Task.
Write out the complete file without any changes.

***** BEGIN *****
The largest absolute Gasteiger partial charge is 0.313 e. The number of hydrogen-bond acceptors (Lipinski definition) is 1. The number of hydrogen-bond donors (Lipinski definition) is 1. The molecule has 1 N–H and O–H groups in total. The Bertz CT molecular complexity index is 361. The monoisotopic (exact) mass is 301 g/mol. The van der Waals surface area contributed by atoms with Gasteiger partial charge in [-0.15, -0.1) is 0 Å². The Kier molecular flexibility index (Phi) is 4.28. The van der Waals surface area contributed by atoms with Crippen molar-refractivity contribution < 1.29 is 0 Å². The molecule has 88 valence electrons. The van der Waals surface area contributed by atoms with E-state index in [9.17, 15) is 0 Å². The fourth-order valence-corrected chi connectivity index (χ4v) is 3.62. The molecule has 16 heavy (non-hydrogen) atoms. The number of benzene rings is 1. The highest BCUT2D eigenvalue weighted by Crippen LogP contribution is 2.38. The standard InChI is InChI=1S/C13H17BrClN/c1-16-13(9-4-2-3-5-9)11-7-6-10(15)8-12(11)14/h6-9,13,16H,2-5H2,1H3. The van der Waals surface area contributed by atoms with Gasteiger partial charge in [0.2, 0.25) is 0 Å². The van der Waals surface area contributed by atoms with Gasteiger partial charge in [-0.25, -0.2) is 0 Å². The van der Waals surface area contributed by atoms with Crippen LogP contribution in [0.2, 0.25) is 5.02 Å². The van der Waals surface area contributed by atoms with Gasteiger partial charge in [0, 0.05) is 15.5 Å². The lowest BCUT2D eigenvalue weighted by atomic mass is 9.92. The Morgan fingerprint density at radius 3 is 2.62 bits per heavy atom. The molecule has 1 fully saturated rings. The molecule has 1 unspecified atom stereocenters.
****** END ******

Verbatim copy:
The largest absolute Gasteiger partial charge is 0.313 e. The number of hydrogen-bond acceptors (Lipinski definition) is 1. The number of hydrogen-bond donors (Lipinski definition) is 1. The molecule has 1 N–H and O–H groups in total. The Bertz CT molecular complexity index is 361. The monoisotopic (exact) mass is 301 g/mol. The van der Waals surface area contributed by atoms with Gasteiger partial charge in [-0.15, -0.1) is 0 Å². The Kier molecular flexibility index (Phi) is 4.28. The van der Waals surface area contributed by atoms with Crippen molar-refractivity contribution < 1.29 is 0 Å². The molecule has 88 valence electrons. The van der Waals surface area contributed by atoms with E-state index in [9.17, 15) is 0 Å². The fourth-order valence-corrected chi connectivity index (χ4v) is 3.62. The molecule has 16 heavy (non-hydrogen) atoms. The number of benzene rings is 1. The highest BCUT2D eigenvalue weighted by Crippen LogP contribution is 2.38. The standard InChI is InChI=1S/C13H17BrClN/c1-16-13(9-4-2-3-5-9)11-7-6-10(15)8-12(11)14/h6-9,13,16H,2-5H2,1H3. The van der Waals surface area contributed by atoms with Gasteiger partial charge in [0.2, 0.25) is 0 Å². The van der Waals surface area contributed by atoms with Gasteiger partial charge in [-0.25, -0.2) is 0 Å². The van der Waals surface area contributed by atoms with Crippen LogP contribution in [0.2, 0.25) is 5.02 Å². The van der Waals surface area contributed by atoms with Gasteiger partial charge in [0, 0.05) is 15.5 Å². The lowest BCUT2D eigenvalue weighted by atomic mass is 9.92. The Morgan fingerprint density at radius 3 is 2.62 bits per heavy atom. The molecule has 1 fully saturated rings. The molecule has 1 unspecified atom stereocenters.